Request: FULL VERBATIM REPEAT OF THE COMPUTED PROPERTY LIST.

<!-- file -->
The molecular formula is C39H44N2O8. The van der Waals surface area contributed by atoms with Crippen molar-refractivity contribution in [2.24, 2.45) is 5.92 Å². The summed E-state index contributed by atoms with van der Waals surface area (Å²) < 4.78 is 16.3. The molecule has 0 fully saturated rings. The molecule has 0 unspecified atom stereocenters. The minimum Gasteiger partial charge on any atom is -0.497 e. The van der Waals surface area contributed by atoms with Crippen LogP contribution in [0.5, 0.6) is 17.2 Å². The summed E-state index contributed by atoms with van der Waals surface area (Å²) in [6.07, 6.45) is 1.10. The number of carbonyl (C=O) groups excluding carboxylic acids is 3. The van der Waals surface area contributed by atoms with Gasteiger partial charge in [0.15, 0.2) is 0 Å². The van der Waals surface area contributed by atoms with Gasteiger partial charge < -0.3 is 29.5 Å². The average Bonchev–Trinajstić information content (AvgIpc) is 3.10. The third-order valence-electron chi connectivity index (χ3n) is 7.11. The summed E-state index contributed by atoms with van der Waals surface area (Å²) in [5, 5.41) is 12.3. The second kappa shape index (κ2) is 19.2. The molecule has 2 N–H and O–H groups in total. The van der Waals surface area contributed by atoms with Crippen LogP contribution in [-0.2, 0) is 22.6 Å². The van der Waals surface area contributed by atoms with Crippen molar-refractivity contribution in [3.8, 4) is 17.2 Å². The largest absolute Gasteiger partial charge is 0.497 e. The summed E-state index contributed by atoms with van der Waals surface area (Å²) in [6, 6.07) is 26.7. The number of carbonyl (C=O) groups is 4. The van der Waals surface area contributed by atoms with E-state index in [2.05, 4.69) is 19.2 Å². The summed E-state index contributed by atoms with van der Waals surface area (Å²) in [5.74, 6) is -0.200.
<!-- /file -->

The molecular formula is C39H44N2O8. The van der Waals surface area contributed by atoms with Crippen molar-refractivity contribution in [2.24, 2.45) is 5.92 Å². The summed E-state index contributed by atoms with van der Waals surface area (Å²) < 4.78 is 16.3. The molecule has 0 fully saturated rings. The molecule has 0 unspecified atom stereocenters. The minimum Gasteiger partial charge on any atom is -0.497 e. The van der Waals surface area contributed by atoms with Crippen LogP contribution in [0.5, 0.6) is 17.2 Å². The summed E-state index contributed by atoms with van der Waals surface area (Å²) in [6.07, 6.45) is 1.10. The number of carbonyl (C=O) groups excluding carboxylic acids is 3. The van der Waals surface area contributed by atoms with Gasteiger partial charge in [0.15, 0.2) is 0 Å². The van der Waals surface area contributed by atoms with Gasteiger partial charge < -0.3 is 29.5 Å². The average Bonchev–Trinajstić information content (AvgIpc) is 3.10. The third-order valence-electron chi connectivity index (χ3n) is 7.11. The summed E-state index contributed by atoms with van der Waals surface area (Å²) in [5, 5.41) is 12.3. The second kappa shape index (κ2) is 19.2. The molecule has 2 N–H and O–H groups in total. The van der Waals surface area contributed by atoms with Crippen LogP contribution in [-0.2, 0) is 22.6 Å². The van der Waals surface area contributed by atoms with Crippen molar-refractivity contribution in [3.8, 4) is 17.2 Å². The largest absolute Gasteiger partial charge is 0.497 e. The summed E-state index contributed by atoms with van der Waals surface area (Å²) in [6, 6.07) is 26.7. The number of carbonyl (C=O) groups is 4. The van der Waals surface area contributed by atoms with E-state index in [2.05, 4.69) is 19.2 Å². The summed E-state index contributed by atoms with van der Waals surface area (Å²) in [5.74, 6) is -0.200.